Comments on a cultural reality between past and future.

This blog describes Metatime in the Posthuman experience, drawn from Sir Isaac Newton's secret work on the future end of times, a tract in which he described Histories of Things to Come. His hidden papers on the occult were auctioned to two private buyers in 1936 at Sotheby's, but were not available for public research until the 1990s.

Saturday, January 26, 2013

Interview: Generation Y: Real World Praise, Virtual Control

I am pleased today to interview Matthew Duhamel. He is a writer and animator who recently wrote an opinion piece (here) at the Website Kotaku. The piece is entitled: All My Life I Was Told I Was Special. It Was A Lie.

Matthew, thank you for doing an interview with Histories of Things to Come to follow up on your Kotaku piece. You spoke in general terms about your age group. Your background chimes with some of the experiences commonly associated with Millennials. Therefore, I’ll include some generational questions, even though obviously an individual perspective can’t pinpoint group attitudes.

Friday, January 25, 2013

Reservoir Gods

Image Source: Armenian History.

I was thinking about my posts on the collapse of heroism in Postmodern and post-Postmodern fiction and cinema, especially the Revolving Door of Death, in which heroes in pop culture over the past 25 odd years have been killed off for thrills and then brought back to life. Peter Chung explored that cat-came-back trope with his animated character, Aeon Flux, around 1991. Chung used that trope to comment on its moral nihilism.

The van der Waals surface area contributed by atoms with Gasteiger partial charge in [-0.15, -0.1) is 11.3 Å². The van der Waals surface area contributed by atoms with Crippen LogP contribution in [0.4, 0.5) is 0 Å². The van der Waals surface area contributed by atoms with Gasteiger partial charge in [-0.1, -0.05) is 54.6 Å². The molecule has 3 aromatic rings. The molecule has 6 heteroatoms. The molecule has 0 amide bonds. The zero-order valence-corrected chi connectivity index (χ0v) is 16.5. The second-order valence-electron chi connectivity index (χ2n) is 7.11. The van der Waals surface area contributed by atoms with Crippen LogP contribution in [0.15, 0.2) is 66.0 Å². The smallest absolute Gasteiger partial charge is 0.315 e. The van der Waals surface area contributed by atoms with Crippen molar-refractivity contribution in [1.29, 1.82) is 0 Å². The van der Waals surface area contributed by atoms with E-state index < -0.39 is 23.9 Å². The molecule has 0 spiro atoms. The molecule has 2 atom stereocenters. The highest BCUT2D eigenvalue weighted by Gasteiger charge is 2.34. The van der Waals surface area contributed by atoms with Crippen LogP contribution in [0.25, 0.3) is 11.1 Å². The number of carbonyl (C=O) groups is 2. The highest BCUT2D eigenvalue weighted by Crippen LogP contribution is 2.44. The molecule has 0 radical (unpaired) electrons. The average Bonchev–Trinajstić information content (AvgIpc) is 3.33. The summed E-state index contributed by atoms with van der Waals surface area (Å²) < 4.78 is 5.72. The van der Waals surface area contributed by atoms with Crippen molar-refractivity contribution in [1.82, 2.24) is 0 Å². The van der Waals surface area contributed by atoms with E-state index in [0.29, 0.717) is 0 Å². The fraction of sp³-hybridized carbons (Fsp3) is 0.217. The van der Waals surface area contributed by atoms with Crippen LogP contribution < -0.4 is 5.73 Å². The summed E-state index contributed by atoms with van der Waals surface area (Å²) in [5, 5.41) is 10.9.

Each age in the Great Year brings new standards of heroism as the Precession turns.

In the Age of Aries, classical heroes were not immortal. Whether they were warriors or prophets, their deaths in myths and religious legends were a huge breaking point in the heroic story.

In the Age of Pisces, the classical hero became a religious saviour through sacrifice, transcendence and immortality. He could come back from the dead, which made the human hero must become divine.

In the Age of Aquarius, heroes can come back from the dead; they are immortals, like vampires or zombies, but they still bear the daily drudgery, weaknesses and flaws of real human life. Humans don't become gods, gods become humans.

Thursday, January 24, 2013

Quote of the Day: Neil Gaiman

Gaiman's character Tim Hunter in the Faerie Market © DC Comics. Image Source: Best Comics Quest!

The quote of the day comes from Neil Gaiman in the Books of Magic, Vol. 1 (Jan. 1990):
"Science is a way of talking about the universe in words that bind it to a common reality. Magic is a method of talking to the universe in words that it cannot ignore. The two are rarely compatible."
The Books of Magic are one of the sources from which J. K. Rowling likely lifted her original Harry Potter ideas. Gaiman's series was listed in 500 Essential Graphic Novels.

Wednesday, January 23, 2013

Going Post-Political in the Siberian Forest

Image Source: Vice.

It is hard to believe how many people subscribe to simplistic political explanations of the way the world works, when the world is plainly so messed up that it defies easy labels. That discrepancy between reality and the explanations which we (and the media) project onto reality inspires cognitive dissonance, moral confusion and misunderstandings.

Tuesday, January 22, 2013

Thank you

Modern Forest Villa at dusk, Artechnic Architects, Japan. Images Source: Architecture Buildings.

The blog passed 1 million hits today! Thank you very much to everyone who spends some time here and reads the posts at Histories of Things to Come. The research and writing are gifts in themselves, but readers who write in always enlighten me and expand the blog's content. I have also met some great fellow writers within the blogosphere, who are changing the world for the better. I hope you will continue to follow this blog's exploration of what it means to live through the turn of a Millennium.